For those of you who can hear music on this page, you’re listening to Geoff Moore’s rendition of “When I Get Where I’m Going” from his new album Speak to Me (Rocketown Records) that comes out this Tuesday!
Mar 15, 2007
Geoff Moore’s legacy of 22 years of music ministry, and 16 albums, including the recent “Speak to Me,” gives his thoughts a certain legitimacy we were eager to hear.
Click here to read the full Suite review of Geoff Moore’s “Speak To Me.”
Suite: Geoff, your sense of calling comes across so prominently in your music. How essential is that to a Christian artist?
Geoff: Being a Christian artist is my job. Everybody’s job can be a ministry, but not everybody’s job is in full-time ministry. Because I feel like mine is, my calling is central to all I do in my music life. I have never believed that being a Christian who is a musician makes you a Christian artist. I have many friends and co-workers who are followers of Jesus that make a living in mainstream music. But, for me, I make Gospel music. Every song I write, sing or record in some way is about the “Good News.” I guess the older I get, the more I value every moment I have to make Jesus known and not miss a moment of what He has for me.
Suite: I love the mix of guest artists, writers, and covers on “Speak to Me.” How deliberate are your choices in deciding those things?
Geoff: A few of the choices are deliberate but most of them come, like so many great things in life, unexpectedly. I believe in artistic collaboration. For me, collaborating—whether it’s in songwriting, performing or producing—seems to almost always be more fun and more productive. In the case of Speak to Me, I write with a lot of different writers, but we never know which songs will end up on the album until the end. I am committed to recording songs that I love, whether I wrote them or not. So, in the case of the cover songs, I loved them and wanted to sing them. It was pretty much that simple. Christy Nockel’s involvement came about through our common connection with Rocketown, where Watermark recorded. Christy and Nathan sometimes lead worship at our church, and I am a long time fan. Could anyone have done a better job on “When I Get Where I’m Going”? I don’t think so.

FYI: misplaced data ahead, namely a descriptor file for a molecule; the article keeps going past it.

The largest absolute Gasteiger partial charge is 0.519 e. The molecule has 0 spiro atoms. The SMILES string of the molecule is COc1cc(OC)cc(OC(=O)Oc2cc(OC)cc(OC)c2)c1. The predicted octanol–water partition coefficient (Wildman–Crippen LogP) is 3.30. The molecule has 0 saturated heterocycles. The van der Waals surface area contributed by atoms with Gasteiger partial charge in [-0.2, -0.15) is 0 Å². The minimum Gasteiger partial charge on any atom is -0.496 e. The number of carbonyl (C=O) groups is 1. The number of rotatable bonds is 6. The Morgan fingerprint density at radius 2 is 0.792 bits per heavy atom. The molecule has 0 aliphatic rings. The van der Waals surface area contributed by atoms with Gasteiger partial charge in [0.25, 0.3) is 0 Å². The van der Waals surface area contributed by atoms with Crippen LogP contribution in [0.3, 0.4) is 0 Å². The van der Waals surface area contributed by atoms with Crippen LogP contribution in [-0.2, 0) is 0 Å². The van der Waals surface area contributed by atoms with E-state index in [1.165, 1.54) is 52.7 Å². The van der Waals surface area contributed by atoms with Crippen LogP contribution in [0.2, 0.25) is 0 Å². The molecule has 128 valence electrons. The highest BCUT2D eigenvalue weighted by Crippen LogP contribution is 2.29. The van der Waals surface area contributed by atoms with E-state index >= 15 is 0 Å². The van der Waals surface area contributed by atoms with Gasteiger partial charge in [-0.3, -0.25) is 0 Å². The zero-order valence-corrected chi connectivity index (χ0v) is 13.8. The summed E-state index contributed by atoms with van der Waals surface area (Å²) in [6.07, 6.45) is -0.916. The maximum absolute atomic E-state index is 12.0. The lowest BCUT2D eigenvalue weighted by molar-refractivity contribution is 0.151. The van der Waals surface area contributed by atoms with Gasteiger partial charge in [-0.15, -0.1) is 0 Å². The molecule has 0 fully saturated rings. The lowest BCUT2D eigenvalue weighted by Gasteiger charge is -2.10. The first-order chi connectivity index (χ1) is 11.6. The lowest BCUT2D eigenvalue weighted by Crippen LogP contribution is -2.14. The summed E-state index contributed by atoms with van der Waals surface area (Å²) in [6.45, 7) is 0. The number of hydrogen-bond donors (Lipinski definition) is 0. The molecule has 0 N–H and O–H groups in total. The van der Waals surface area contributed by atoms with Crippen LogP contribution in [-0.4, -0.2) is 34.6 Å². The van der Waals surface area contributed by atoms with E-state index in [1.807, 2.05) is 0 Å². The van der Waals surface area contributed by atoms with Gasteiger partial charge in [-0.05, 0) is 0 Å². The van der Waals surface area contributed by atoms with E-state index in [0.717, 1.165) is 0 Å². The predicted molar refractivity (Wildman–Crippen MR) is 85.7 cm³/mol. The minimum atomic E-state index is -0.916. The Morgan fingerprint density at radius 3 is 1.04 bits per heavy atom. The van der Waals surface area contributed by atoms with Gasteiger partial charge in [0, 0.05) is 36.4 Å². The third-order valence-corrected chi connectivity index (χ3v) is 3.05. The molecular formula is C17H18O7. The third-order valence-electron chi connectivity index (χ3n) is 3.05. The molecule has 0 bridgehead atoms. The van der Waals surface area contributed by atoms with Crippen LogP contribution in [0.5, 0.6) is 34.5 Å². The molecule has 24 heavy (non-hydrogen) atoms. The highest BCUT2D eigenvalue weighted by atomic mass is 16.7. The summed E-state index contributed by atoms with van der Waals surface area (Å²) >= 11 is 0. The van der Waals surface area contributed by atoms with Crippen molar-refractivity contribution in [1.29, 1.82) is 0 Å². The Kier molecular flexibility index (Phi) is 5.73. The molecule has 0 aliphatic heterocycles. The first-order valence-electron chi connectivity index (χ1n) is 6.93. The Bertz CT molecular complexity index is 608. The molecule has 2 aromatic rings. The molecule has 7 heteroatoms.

I have also loved Kendall Payne’s music but had never met her. Dwayne Larring, who produced half of Speak to Me, goes to church with and lives near Kendall in Los Angeles. I heard a recording of a Dutch worship leader singing “He Knows My Name” on a Compassion International trip to Bolivia. He had a girl singing a duet with him, and I just loved the way they did it. Dwayne mentioned that Kendall lived right near the studio and was willing and happy to sing with me. And just like that, it happened. You can’t plan the coolest things.
Suite: What would you love to see the new album accomplish?
Geoff: I would love for the music to become a part of people’s lives. Sort of a soundtrack to their journey. I am so happy and moved when I hear people say that my songs have been a part of some special moment. I hope these new songs can do the same thing. And then remind them, and me, that God is interested and involved and loving us exactly as we are.
Suite: Do you have any secrets/suggestions for longevity in the Christian music field?
Geoff: No Doz have served me well!! Seriously, I think authenticity and honesty are the things that I’ve tried to stick to. It’s important to me to try and be myself. I’ve found that when I’m myself and write songs from a place of honesty, people seem to connect with them. I have always felt that what I get to do is a real gift and privilege. I still feel that way, I really do. Throw in a good dose of contentment and kindness, and I think you have a recipe for a long-term career.
Suite: Thanks for digging deep for our readers, Geoff, and for the great sounds. In appreciation, here’s an easy lob: your favorite moment of the past week?
Geoff: My favorite moment? Tonight I put Anna to bed, my 6-year-old Chinese daughter, and before she went to sleep we sang a duet of “He Knows My Name.” It will never sound any sweeter.